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Antique English Silver Salver

  • Sheffield, 1904 by John Round and Sons
  • Dimensions: 14 inches in diameter

English Silver Salvers are rich in history as they have been around for several centuries. The term “salver” originated in England in the 17th century. A salver is a tray without handles. They were originally used to serve food in dishes and refreshments in glasses. In the 18th and 19th centuries, salvers were generally used to indicate people’s wealth and show off their status. This is exemplified in the more elaborate the designs were, the more affluent a person was.

A very attractive Antique English Silver round shaped Salver. Quite intricate in design, this salver has a wonderful border. It consists of a shaped scroll design with a shell and gadroon edge. The surface has a lovely chased floral design which resonates throughout the piece. This Antique English Silver Salver is in pristine condition and is quite impressive with its design and wonderful workmanship.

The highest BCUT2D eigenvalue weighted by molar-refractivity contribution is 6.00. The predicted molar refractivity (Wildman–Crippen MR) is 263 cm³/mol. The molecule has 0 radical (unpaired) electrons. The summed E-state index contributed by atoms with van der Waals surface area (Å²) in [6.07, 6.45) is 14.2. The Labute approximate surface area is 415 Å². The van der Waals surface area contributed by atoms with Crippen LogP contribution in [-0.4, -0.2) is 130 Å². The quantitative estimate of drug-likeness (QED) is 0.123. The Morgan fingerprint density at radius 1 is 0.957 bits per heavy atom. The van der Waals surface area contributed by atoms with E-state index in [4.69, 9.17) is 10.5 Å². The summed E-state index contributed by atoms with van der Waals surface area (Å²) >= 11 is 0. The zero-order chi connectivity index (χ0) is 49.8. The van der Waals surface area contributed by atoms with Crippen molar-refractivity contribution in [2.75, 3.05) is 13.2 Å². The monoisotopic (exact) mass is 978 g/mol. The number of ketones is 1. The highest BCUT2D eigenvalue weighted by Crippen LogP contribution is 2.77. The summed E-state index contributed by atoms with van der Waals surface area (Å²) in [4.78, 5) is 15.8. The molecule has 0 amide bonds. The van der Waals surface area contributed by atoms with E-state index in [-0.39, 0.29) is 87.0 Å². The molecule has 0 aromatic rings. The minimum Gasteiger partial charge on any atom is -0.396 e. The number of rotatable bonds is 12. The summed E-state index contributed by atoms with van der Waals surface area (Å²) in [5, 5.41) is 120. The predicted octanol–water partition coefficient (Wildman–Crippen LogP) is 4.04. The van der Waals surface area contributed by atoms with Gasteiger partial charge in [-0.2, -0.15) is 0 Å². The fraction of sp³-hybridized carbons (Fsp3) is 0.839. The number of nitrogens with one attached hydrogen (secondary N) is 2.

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Latest Newsletter #54

Glassware from the English Countryside 🍷

Greetings from Wyler Antiques!

Continuing talking about our trip to England, both in London and the Countryside, this week's Announcement will be focusing on glassware. This is an area that we have tried to increase with interesting articles and thus, we purchased several exciting pieces that we would like you to know about. To learn more about glassware, please visit our website under the glassware section to learn about its history as well as the different styles and designs.

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